But they do close down a major portion of Mexico City’s roads on Sunday morning for bike lanes. Just in the Reforma area. They rent bikes, too. Pick up one place, drop off in another. We don’t really feel the pollution emergency so much in this colonia, we are all perched on a hill overlooking the valley that is the 18-hole golf course with tons of trees around the permiter. And our streets have tons of trees. So we’re lucky. There are actually a lot of trees in CDMX, more than you would think. We’re getting used to being so isolated. LOL, I’m pretty funny, feeling isolated when I live with 22 million other people. And the world awaits, 2km outside the gate.
We planned a brunch for April 24 but postponed it – my husband’s mother is not well and he’s gone north to see her. At 94, we knew this day was coming and maybe it’s not that day, but it well could be. She’s been in and out of the hospital for the last year, three times I think. He’s been up already to visit twice and I encourage him to go everytime she gets ill because you never know. That’s certainly one thing I’ve learned in my life. You always think you have time – that’s the problem. This time, she was in the hospital for three weeks and she’s just gone home. And while they say it is unlikely that her death is imminent, things are starting to fail physically and there’s nothing more they can do to patch them up. She’s a wonderful woman who has always been up for travel and new adventures.
She and her late husband, Doug (my husband’s stepfather) came with us for a potion of our trips to both Costa Rica and Lake Chapala in Mexico. They went everywhere, those two. Drove a camper van around the beaches of Turkey in their late 70s. She climed a Himalayan mountain one Christmas day at dawn and wrote a letter to her son. Doug died about 10 years ago. My mother-in-law last travelled to BC to visit us four years ago at 90, and got around quite well. I didn’t physically see her again until last fall and she was much frailer. It’s easy to rationalize it before it happens (it’s her time, she had a good life and all that) but it will be difficult. I do chant for a peaceful passing for her, when her time comes and she is ready. It’s not supposed to be imminent, but not too far off. I’m glad she’s at home with her sons around her.
I believe I’m supposed to have an epiphany today (April 21) with this full moon and all. Not sure that’s going to happen. There are certainly things I could use an epiphany about. The future, for one. I could always use an epiphany about that. The status quo is fine for now, there’s a lot going on. But we do need to make decisions. We’ve been keeping an eye on property listings but all is quiet. The online magazine guy I work for is starting a new magazine so I’m involved with that and it’s taking most of my time right now. Mercury is retrograde until the end of May anyway, so I’ll just keep plodding along.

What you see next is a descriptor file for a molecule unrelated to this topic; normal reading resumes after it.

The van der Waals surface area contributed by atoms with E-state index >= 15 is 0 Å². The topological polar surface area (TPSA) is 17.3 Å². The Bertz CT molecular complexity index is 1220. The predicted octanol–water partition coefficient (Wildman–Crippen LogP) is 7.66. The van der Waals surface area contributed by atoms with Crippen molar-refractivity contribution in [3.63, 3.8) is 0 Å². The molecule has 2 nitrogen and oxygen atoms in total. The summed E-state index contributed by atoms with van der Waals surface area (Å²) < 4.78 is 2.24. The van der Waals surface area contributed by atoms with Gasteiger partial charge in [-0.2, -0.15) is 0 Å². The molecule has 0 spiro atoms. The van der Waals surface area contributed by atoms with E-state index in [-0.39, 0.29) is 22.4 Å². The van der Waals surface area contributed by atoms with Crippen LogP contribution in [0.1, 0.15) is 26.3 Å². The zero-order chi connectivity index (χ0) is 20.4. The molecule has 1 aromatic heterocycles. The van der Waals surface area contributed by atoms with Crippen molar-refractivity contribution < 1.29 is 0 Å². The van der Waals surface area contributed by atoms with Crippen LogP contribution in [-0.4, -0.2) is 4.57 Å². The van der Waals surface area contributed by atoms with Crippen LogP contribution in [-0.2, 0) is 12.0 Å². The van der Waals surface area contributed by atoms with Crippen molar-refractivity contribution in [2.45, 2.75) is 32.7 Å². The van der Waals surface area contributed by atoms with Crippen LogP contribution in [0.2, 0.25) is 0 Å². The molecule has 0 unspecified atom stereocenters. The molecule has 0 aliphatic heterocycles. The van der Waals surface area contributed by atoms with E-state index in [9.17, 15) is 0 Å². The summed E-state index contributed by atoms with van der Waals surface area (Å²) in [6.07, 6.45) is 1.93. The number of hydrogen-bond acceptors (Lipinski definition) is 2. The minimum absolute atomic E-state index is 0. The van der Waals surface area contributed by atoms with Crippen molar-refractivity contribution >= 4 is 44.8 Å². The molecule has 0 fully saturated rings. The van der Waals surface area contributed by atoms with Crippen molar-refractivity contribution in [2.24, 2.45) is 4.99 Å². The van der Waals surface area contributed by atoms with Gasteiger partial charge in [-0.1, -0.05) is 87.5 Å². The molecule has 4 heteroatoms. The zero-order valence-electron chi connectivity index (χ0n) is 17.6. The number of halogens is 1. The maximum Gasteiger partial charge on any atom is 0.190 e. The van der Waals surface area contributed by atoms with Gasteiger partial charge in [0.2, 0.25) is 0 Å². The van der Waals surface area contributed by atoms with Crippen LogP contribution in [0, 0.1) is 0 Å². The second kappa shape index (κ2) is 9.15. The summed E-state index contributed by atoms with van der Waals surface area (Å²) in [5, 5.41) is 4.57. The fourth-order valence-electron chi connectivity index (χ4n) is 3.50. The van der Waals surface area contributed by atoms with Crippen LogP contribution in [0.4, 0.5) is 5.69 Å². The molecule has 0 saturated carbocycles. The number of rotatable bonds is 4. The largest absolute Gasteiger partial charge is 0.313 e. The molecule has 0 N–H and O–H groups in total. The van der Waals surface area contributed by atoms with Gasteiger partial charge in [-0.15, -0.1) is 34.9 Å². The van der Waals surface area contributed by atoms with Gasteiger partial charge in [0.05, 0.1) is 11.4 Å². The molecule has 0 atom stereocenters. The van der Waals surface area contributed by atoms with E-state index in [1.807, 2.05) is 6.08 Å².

We went to Coyoacan again last Saturday and wandered the market and bought some gorgeous flowers – tuber roses and cala lilies. We really like it there (it’s about 20 minutes away). Lots of tourists on the weekend, many Mexican. It’s where Frida’s house is, Diego’s house, Trosky’s house and more. Great artisan market, great fruit, vegetable flower market, there’s even kind of a flea market. Several large markets within several blocks. Lots of restaurants. Quite village-like. We also went to Home Depot – have been out and about in the van. It’s not difficult driving, actually. At least not down here. It never moves that quickly (not like Guadalajara).
Anyway, the big news was that we closed the house and we are responsibility free now, except for the dogs. We took our house money and deposited it almost immediately into an investment fund for two years. It pays out a guaranteed rate and it pays monthly. We we think is good – it’s passive income and covers our rent down here. We can get a down payment together if we find something we like on the Island (we’ve been looking) – and we’ve been pre-approved for a mortgage if we do, but who knows. We may just stay footloose for a while.
We’re off to the beach in May to visit friends, we have a friend visiting in June and then we’re scheduled to go see Bruce play. That’s Springsteen. But most of you know that. June has always been my favorite month of the year, many of you know that, also. And then it’s July. I’m rebooking the brunch for May 29. It’s probably asking for trouble, given the volatility of a few things. But you have to live dangerously, I guess. I thought I’d better finish off this damn blog, it’s May already. Can you believe that?
Hope that May is lovely where you are. And Orale!